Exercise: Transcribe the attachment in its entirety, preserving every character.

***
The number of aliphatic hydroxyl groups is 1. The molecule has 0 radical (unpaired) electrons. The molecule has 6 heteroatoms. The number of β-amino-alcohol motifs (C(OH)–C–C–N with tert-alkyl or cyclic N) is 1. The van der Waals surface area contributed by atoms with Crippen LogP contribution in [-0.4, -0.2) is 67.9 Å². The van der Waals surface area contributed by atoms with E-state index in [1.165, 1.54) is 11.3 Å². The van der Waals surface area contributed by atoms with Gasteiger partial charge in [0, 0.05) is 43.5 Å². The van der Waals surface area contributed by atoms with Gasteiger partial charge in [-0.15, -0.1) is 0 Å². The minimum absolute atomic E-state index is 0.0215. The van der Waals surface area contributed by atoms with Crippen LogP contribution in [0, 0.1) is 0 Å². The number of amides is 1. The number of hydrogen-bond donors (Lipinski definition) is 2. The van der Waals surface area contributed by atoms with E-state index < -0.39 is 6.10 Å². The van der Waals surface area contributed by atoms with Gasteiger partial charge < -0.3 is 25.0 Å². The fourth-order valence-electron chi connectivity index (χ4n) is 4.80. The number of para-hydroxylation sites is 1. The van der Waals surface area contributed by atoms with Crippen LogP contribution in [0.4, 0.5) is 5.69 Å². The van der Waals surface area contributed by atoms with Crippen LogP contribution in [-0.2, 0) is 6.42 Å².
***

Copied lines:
The number of aliphatic hydroxyl groups is 1. The molecule has 0 radical (unpaired) electrons. The molecule has 6 heteroatoms. The number of β-amino-alcohol motifs (C(OH)–C–C–N with tert-alkyl or cyclic N) is 1. The van der Waals surface area contributed by atoms with Crippen LogP contribution in [-0.4, -0.2) is 67.9 Å². The van der Waals surface area contributed by atoms with E-state index in [1.165, 1.54) is 11.3 Å². The van der Waals surface area contributed by atoms with Gasteiger partial charge in [0, 0.05) is 43.5 Å². The van der Waals surface area contributed by atoms with Gasteiger partial charge in [-0.15, -0.1) is 0 Å². The minimum absolute atomic E-state index is 0.0215. The van der Waals surface area contributed by atoms with Crippen LogP contribution in [0, 0.1) is 0 Å². The number of amides is 1. The number of hydrogen-bond donors (Lipinski definition) is 2. The van der Waals surface area contributed by atoms with E-state index < -0.39 is 6.10 Å². The van der Waals surface area contributed by atoms with Gasteiger partial charge < -0.3 is 25.0 Å². The fourth-order valence-electron chi connectivity index (χ4n) is 4.80. The number of para-hydroxylation sites is 1. The van der Waals surface area contributed by atoms with Crippen LogP contribution in [0.4, 0.5) is 5.69 Å². The van der Waals surface area contributed by atoms with Crippen LogP contribution in [-0.2, 0) is 6.42 Å².